The opener, "Advice of a Fatherly Sort," is a coming-of-age piece set in Grand Rapids, Michigan. Young Howard is shown the ropes by th
Jan 18, 2014 Holly added it
Shelves: 2013-reads
I am in the minority by claiming this, and perhaps I was influenced by the stress and complications surrounding the couple of days over which I read this memoir, but I thought this an emotionally cold and distancing book. Norman's style put distance between himself and the reader, and distance between himself and his "material" - and neither thing I've noticed in his fiction (though it's been many years since I read his novels). A couple of examples I highlighted:
... our uninhibited lovemaking
Kathy Dhanda
Nov 22, 2013 Kathy Dhanda rated it it was amazing
Brilliant memoir. Divided in 5 essays in which the writer ruminates on his past experiences. Each vignette reads like a segment of his coming-of-age and the vignettes are in chronological order. The writer is deft at handling issues of loss, death and coming to terms. I was especially intrigued by how birds played a role in the vignettes. My favorite story was Grey Geese Descending that mourns the loss of a relationship. Along the way, Norman drops quotes by other writers such as "the only way o ...more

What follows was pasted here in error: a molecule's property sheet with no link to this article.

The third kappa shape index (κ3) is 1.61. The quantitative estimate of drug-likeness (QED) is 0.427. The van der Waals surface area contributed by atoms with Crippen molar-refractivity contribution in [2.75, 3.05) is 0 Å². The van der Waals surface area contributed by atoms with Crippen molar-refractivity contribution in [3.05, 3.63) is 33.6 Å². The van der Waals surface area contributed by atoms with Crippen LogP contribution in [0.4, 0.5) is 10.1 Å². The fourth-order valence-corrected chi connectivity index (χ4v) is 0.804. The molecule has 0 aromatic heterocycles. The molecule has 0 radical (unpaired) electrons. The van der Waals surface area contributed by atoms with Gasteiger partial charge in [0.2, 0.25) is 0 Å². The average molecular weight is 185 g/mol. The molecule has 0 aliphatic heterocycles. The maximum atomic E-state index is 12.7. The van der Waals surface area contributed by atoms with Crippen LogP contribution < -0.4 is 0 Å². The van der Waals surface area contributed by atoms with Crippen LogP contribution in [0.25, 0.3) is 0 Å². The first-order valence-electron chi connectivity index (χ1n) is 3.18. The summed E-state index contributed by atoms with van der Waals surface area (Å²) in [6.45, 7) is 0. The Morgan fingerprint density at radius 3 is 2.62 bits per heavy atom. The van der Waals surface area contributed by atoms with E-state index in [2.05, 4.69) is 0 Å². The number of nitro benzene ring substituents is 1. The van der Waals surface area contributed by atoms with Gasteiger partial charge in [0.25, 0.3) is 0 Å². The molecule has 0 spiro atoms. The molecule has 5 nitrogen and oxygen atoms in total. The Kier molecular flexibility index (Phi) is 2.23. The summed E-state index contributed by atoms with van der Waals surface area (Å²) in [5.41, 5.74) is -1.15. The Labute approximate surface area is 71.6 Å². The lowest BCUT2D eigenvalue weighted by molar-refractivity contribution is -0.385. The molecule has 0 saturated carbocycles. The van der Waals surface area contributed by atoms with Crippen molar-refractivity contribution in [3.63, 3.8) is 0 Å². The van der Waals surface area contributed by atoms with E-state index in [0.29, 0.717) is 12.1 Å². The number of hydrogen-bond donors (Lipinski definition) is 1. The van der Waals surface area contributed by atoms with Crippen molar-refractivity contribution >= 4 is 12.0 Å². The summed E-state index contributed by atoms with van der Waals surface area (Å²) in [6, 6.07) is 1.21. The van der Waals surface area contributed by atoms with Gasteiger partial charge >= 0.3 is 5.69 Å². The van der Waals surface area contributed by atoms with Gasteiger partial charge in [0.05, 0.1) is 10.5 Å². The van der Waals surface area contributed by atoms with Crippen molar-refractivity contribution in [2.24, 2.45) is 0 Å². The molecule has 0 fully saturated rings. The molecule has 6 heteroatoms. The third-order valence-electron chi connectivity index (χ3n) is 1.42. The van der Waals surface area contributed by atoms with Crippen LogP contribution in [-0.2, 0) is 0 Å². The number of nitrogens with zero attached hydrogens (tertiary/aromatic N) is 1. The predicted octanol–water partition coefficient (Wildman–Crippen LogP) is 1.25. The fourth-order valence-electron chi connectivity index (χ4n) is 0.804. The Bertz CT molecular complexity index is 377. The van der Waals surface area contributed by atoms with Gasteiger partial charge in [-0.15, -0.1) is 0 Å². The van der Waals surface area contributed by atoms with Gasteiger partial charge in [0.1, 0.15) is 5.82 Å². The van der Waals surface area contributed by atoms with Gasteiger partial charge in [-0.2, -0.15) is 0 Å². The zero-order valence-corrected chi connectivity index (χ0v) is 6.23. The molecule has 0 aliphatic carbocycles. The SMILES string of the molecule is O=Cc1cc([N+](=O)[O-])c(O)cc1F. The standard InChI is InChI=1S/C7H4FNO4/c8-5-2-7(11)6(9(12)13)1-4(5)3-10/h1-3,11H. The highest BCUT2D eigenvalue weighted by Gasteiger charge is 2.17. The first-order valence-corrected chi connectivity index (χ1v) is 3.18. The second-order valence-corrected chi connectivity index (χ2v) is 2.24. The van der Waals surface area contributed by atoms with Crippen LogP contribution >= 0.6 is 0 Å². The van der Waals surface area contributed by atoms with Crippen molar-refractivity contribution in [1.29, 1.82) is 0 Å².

Oct 05, 2013 Patricia rated it really liked it
This memoir is the first book I've read by this author but it won't be the last. At first it seemed a pleasant read but I soon came to appreciate his insight and the sheer beauty of some of his phrasing. A mix of everyday life and more dramatic occurances interspersed with philosophical musings and natural history observations it ends with gut-wrenching reactions to a tragedy that occured in his family home, not family-related but it definately affected the family. Yes, that is an extremely long ...more
A series of essays describing important experiences in the author's life. The first is set in Grand Rapids, MI when Norman was a boy. I could identify with much in this essay because we are about the same age. Some of the subsequent essays take place in Canada, including the far north where he lived with the Inuits for a while. He makes just about every character and setting a memorable one with his beautiful writing. I read The Bird Artistseveral years ago and liked it a lot, which is why I dec ...more